by Kenneth L. Kieser
Recent mild winters have made Missouri a hot area for duck hunting. Most duck species have migrated to southern states by December, but wads of mallards mixed with an occasional gadwall or green-winged teal gorge in harvested cornfields and other row crops on grain spilled by the combines.
Find a milo, soybean or cornfield that flooded, and the ducks will drop on that field in droves. A Missouri duck hunter’s only enemy is a hard freeze or heavy, wet snow that turns marshes, lakes and ponds into ice and drives ducks south. Lately, Missouri winters have been mild to the sorrow of Arkansas, Louisiana and hunters in other southern states.
Missouri is bordered by the Missouri and Mississippi Rivers with plenty of lakes and wildlife refuges including The Squaw Creek Federal Wildlife area in northwest Missouri and a plethora of others scattered throughout the state.
Paul Knick and Bud Burrows both hunt Mound City, Missouri by Squaw Creek Federal Wildlife Refuge in Missouri’s North Zone. They love late-season mallards. They hunt northwest Missouri until freeze and then move down to Smithville Lake, north of Kansas City to finish off the mallard season. I did not hesitate to accept their kind invitation early last December to hunt Squaw Creek mallards.
The hunt started a day or two later when we piled our equipment on a four-wheeler and rode down the top of a long dike to the blind. Our weatherman’s prediction was correct: bright stars and warm temperatures promised mallards would still be in the area.
We finally settled down in our steel blind that was surrounded on three sides by water, standing corn and decoys. A grebe swam past just as Knick started softly calling. He reminded me to keep my face down, and then continued playing a surprising tune on his duck call. He was making shorter, softer calls than I had ever heard as Burrows added pintail whistles.
I peeked through a hole in the blind to see seven pintail drakes soaring over our decoys. The sun illuminated their vivid colors as they glided, set their wings and dropped into our decoys. The graceful ducks jumped up as shotguns broke the morning silence. Our guns were merely excellent noise makers as the seven ducks disappeared over a nearby stand of pin oaks.
Later a lone mallard drake flew past, approximately 150 yards to the south. I watched as Knick slightly raised his volume and turned the duck. Whatever he said must have been hot. The completely fooled greenhead made a swing in front of our blind and dropped into the decoys. Knick shot the duck as he pumped his wings for altitude.
“Ducks have been called heavily throughout the season and can pick out a mistake,” Knick said. “Late-season ducks are not in the mood for nonsense, they get down to business. I call less, not as loud and over fewer decoys. When they don’t respond to this, I increase volume and use more standard methods. Cadence is a big key in duck calling. Ducks don’t just chatter, but speak a certain way when something needs to be said. I only raise volume when the ducks have given up and have flown a long distance.”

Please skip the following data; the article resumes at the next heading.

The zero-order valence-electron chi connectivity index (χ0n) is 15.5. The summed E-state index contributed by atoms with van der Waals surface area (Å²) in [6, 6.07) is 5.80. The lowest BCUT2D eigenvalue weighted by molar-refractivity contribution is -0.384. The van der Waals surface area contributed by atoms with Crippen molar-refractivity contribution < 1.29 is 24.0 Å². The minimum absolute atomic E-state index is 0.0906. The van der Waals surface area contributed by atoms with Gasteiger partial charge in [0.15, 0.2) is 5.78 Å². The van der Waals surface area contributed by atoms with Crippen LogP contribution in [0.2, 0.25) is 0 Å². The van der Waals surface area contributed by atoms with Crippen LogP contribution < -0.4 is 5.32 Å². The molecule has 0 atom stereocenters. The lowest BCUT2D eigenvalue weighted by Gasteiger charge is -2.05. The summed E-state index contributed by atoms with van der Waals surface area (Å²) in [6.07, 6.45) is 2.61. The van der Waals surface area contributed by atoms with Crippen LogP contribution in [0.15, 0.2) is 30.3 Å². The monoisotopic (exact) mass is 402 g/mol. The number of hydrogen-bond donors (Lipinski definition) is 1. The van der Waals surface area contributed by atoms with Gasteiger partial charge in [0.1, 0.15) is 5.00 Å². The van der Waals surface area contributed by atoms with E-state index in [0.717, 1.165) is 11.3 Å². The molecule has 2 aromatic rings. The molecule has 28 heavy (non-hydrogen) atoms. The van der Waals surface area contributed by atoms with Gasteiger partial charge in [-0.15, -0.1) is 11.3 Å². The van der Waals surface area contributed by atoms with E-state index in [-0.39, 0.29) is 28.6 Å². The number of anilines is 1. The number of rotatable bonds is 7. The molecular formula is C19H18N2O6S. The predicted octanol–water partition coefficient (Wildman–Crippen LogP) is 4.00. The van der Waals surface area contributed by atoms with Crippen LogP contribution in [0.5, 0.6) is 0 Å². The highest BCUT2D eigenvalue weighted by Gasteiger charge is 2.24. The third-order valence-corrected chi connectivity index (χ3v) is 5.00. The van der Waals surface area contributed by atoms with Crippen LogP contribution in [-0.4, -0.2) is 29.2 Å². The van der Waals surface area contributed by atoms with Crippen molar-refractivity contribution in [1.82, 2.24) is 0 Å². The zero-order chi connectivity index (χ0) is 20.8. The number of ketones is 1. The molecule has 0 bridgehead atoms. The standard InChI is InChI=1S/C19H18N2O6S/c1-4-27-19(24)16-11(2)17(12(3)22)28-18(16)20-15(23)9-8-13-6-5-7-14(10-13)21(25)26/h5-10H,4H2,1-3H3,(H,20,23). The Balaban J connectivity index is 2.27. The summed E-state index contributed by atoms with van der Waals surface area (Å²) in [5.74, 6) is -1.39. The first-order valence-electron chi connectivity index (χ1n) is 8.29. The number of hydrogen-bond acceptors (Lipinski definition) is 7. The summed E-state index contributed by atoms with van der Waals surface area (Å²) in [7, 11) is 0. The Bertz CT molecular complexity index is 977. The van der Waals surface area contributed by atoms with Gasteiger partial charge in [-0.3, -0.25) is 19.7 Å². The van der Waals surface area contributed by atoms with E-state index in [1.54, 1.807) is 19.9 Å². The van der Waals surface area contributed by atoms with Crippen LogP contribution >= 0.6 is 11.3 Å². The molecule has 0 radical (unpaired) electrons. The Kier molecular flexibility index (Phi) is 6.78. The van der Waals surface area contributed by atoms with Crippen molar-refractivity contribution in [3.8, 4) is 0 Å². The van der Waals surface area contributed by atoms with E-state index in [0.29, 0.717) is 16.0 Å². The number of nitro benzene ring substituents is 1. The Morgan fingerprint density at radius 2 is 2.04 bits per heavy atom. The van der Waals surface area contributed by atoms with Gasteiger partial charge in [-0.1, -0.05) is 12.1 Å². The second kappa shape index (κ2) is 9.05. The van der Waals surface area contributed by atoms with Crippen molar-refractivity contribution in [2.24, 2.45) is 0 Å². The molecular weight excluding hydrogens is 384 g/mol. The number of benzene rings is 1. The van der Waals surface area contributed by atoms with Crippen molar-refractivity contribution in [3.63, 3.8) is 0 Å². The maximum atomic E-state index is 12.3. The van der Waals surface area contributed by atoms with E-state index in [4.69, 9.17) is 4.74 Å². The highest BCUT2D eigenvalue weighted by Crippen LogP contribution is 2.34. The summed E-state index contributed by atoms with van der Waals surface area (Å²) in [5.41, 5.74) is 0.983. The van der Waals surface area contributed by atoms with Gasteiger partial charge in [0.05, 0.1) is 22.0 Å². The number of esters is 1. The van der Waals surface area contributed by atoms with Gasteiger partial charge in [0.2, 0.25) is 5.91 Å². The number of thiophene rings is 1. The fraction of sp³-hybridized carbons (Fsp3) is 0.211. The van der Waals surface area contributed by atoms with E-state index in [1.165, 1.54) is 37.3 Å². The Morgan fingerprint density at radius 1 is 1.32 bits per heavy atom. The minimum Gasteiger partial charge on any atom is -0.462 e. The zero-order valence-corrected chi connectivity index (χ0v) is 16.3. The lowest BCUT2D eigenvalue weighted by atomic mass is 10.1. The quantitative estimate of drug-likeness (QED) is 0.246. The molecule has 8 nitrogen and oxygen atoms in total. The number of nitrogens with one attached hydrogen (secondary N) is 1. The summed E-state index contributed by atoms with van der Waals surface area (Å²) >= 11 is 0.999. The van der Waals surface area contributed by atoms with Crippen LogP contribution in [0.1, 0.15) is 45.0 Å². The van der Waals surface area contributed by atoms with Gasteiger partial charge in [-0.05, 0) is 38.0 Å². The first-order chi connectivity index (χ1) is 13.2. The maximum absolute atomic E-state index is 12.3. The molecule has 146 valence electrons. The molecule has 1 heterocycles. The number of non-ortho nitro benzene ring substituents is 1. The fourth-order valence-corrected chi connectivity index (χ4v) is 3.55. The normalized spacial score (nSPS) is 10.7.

Later that morning a single pintail drake whooshed past like a Spitfire fighter plane doing a fly-by. Burrows used mallard sounds while Knick followed up with pintail whistles. The sleek duck made a couple of passes and started to settle in the decoys when a single shot dropped him.
The beautiful duck was more mature than normal for Missouri and was shipped to a local taxidermist. That duck was just too beautiful for anything other than a trophy and my office wall.
Knick and Burrows spent the remainder of that morning calling in mallards. We limited out and cased our shotguns to sit back and watch the sky ballet. I watched appreciatively as the veteran hunters called flock after flock of ducks to our decoys.
“We have spent a lot of years hunting ducks together in Missouri,” Burrows said. “We move up to Mound City during duck season and go home after the big freeze pushes ducks out. We’ll do this until we no longer can make the hunt.”
Missouri duck season is broken up into three sections, North, Middle and Southern Zones. The season is designed so hunters can follow the ducks as they move south ahead of freezing weather patterns. The North opens October 26 and ends December 24. The Middle Zone opens November 2 through December 31. The Southern Zone opens November 28 and runs through January 26.
Missouri’s limit is four mallards daily, and only two hens.
For more information about Missouri duck hunting, contact the Missouri Department of Conservation at (573) 751-4115.
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